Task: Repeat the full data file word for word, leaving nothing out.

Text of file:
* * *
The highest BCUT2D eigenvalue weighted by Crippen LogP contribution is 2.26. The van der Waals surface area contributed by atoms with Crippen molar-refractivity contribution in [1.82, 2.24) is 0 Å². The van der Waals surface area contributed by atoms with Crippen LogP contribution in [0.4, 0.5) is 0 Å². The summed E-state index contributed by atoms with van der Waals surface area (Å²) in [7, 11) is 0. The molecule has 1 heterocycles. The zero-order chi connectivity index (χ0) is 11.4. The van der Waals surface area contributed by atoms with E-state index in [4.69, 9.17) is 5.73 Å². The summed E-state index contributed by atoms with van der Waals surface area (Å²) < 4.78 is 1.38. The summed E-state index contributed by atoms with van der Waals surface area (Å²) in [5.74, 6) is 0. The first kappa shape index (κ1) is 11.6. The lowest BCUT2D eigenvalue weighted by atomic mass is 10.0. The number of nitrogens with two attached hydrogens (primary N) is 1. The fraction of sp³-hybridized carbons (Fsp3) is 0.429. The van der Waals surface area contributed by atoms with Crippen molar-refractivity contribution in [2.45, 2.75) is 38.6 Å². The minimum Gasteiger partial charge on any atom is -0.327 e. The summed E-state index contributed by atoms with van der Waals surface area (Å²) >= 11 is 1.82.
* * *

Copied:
The highest BCUT2D eigenvalue weighted by Crippen LogP contribution is 2.26. The van der Waals surface area contributed by atoms with Crippen molar-refractivity contribution in [1.82, 2.24) is 0 Å². The van der Waals surface area contributed by atoms with Crippen LogP contribution in [0.4, 0.5) is 0 Å². The summed E-state index contributed by atoms with van der Waals surface area (Å²) in [7, 11) is 0. The molecule has 1 heterocycles. The zero-order chi connectivity index (χ0) is 11.4. The van der Waals surface area contributed by atoms with E-state index in [4.69, 9.17) is 5.73 Å². The summed E-state index contributed by atoms with van der Waals surface area (Å²) < 4.78 is 1.38. The summed E-state index contributed by atoms with van der Waals surface area (Å²) in [5.74, 6) is 0. The first kappa shape index (κ1) is 11.6. The lowest BCUT2D eigenvalue weighted by atomic mass is 10.0. The number of nitrogens with two attached hydrogens (primary N) is 1. The fraction of sp³-hybridized carbons (Fsp3) is 0.429. The van der Waals surface area contributed by atoms with Crippen molar-refractivity contribution in [2.45, 2.75) is 38.6 Å². The minimum Gasteiger partial charge on any atom is -0.327 e. The summed E-state index contributed by atoms with van der Waals surface area (Å²) >= 11 is 1.82.